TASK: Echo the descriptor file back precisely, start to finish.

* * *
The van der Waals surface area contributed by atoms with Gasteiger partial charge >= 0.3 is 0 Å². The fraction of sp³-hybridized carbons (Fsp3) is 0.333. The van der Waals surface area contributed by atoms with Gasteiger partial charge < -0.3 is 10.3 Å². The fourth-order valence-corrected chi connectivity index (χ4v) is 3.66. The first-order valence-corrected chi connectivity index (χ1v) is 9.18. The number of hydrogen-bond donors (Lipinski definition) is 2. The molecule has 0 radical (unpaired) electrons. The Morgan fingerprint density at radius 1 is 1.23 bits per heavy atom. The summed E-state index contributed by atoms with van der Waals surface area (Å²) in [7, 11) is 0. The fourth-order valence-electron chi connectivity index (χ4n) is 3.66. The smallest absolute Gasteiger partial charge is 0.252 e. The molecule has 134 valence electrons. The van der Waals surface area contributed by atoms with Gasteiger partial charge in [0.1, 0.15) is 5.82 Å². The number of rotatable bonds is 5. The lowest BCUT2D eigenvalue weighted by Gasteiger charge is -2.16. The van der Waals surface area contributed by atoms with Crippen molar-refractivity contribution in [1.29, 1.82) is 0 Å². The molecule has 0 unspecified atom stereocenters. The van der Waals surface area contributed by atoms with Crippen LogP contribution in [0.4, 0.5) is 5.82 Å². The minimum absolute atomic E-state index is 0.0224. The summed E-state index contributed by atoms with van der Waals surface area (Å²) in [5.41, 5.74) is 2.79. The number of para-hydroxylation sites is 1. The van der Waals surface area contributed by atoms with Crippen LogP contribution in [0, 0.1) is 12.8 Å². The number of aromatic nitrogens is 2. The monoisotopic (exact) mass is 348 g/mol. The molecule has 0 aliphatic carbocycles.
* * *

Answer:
The van der Waals surface area contributed by atoms with Gasteiger partial charge >= 0.3 is 0 Å². The fraction of sp³-hybridized carbons (Fsp3) is 0.333. The van der Waals surface area contributed by atoms with Gasteiger partial charge < -0.3 is 10.3 Å². The fourth-order valence-corrected chi connectivity index (χ4v) is 3.66. The first-order valence-corrected chi connectivity index (χ1v) is 9.18. The number of hydrogen-bond donors (Lipinski definition) is 2. The molecule has 0 radical (unpaired) electrons. The Morgan fingerprint density at radius 1 is 1.23 bits per heavy atom. The summed E-state index contributed by atoms with van der Waals surface area (Å²) in [7, 11) is 0. The fourth-order valence-electron chi connectivity index (χ4n) is 3.66. The smallest absolute Gasteiger partial charge is 0.252 e. The molecule has 134 valence electrons. The van der Waals surface area contributed by atoms with Gasteiger partial charge in [0.1, 0.15) is 5.82 Å². The number of rotatable bonds is 5. The lowest BCUT2D eigenvalue weighted by Gasteiger charge is -2.16. The van der Waals surface area contributed by atoms with Crippen molar-refractivity contribution in [1.29, 1.82) is 0 Å². The molecule has 0 unspecified atom stereocenters. The van der Waals surface area contributed by atoms with Crippen LogP contribution in [0.4, 0.5) is 5.82 Å². The minimum absolute atomic E-state index is 0.0224. The summed E-state index contributed by atoms with van der Waals surface area (Å²) in [5.41, 5.74) is 2.79. The number of para-hydroxylation sites is 1. The van der Waals surface area contributed by atoms with Crippen LogP contribution in [0, 0.1) is 12.8 Å². The number of aromatic nitrogens is 2. The monoisotopic (exact) mass is 348 g/mol. The molecule has 0 aliphatic carbocycles.